A while back, we wrote about 27-year-old Cassandra De Pecol, who visited all 196 countries in the fastest time ever documented. She was also the youngest American to complete such a feat. She not only broke the previous Guinness World Record in less than half the time of the previous record holder but also became the first woman on record to travel to every country in the world.
Of course, records are made to be broken, and there’s a new person on her way to earning the reign of “youngest person to visit them all,” and she’s a 21-year-old American named Lexie Alford.
Hailing from a small town called Nevada City, CA, Alford came from a family that loved to travel. So she had already visited over 70 countries by the time she was 18 years old. After graduating high school in two years and getting her Associates degree by age 18, she decided to break the Guinness World Record of being the youngest person to travel to every country.
Her travels were all self-funded, which included some brand deals and campaigns (but never any sponsors) along the way. Her mother is a travel agent, which also helped to keep her travel costs down whenever possible.
Alford traveled solo for much of her journey, during which time she felt, “intense loneliness,” but she still recommends people go on adventures by themselves.
“I spent over seven months traveling alone through 50 or so countries which was a very enriching yet isolating experience,” she said. “I eventually learned how to be alone without being lonely, and I think that solo travel is something that every person should experience at least once in their lives.”
Because she spent so much time alone, safety would sometimes play a part in how long she would spend in a country, be it days or weeks.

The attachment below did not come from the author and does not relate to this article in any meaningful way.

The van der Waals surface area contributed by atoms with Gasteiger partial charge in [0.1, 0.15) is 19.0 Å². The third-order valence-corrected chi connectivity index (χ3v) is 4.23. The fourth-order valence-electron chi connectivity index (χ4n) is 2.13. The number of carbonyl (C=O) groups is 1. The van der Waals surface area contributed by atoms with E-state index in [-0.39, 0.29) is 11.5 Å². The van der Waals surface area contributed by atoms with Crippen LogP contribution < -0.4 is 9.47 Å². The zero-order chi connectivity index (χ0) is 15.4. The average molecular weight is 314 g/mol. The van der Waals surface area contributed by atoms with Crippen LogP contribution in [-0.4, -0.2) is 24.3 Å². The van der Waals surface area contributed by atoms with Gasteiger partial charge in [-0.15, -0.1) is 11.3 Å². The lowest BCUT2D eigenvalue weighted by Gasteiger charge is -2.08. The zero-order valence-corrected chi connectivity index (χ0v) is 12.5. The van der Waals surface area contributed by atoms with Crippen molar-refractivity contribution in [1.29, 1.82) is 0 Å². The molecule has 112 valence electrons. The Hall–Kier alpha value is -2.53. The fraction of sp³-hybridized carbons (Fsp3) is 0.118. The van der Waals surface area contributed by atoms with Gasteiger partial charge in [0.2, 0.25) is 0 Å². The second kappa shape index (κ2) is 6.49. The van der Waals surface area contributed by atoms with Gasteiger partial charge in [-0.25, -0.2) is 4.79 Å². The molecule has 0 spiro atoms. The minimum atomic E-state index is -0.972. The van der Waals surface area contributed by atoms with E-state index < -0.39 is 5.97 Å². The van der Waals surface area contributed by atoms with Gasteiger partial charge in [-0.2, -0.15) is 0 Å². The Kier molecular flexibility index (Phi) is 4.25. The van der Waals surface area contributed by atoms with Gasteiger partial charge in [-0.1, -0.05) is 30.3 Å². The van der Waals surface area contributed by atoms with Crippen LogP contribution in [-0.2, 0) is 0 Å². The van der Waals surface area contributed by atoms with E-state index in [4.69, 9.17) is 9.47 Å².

“I’ve spent over a month in Egypt, Kenya, Tanzania, Indonesia, Switzerland, and more because I have so much I personally have always wanted to do in those countries and there are ways do make those trips more reasonable financially,” Alford said. “Then there are some countries like Mali, South Sudan, Afghanistan, and Somalia which I would have loved to spend more than a few days exploring but unfortunately I didn’t have the budget to take the proper security precautions necessary to travel throughout those countries safely.”
On May 31, 2019, Lexie Alford stepped foot in North Korea, which was her 196th, and final sovereign nation she needed to visit. That alone was a difficult feat, as she told Forbes:
After months and years of trying to get around the U.S. travel ban, she finally got the opportunity to go to North Korea in May, thanks to a loophole that allowed her to officially take a step into the country. According to Guinness World Record’s guidelines, visiting the North Korean side of the conference rooms in the legendary “blue house” in the Joint Security Area on the DMZ qualifies as a visit to North Korea. “I’m honestly very disappointed that I didn’t get to visit the country properly because of political issues,” she says. “But I’ll be visiting again as soon as the U.S. travel ban is lifted.”
Alford maintained a blog of her travels on her website, but was more active on her Instagram account, where she posted (and continues to post!) photos from her journey. She also has a TEDx talk available for viewing, where she shares her stories from around the world to inspire others, especially young women, to follow their dreams, to get out of their comfort zone and to stimulate personal growth.
While waiting for the Guinness World Record people to confirm her feat (it involves them going through 10,000 pieces of evidence for verification), Lexie is recovering from her journey and, not surprisingly, writing a book.
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This post first appeared on Your Mileage May Vary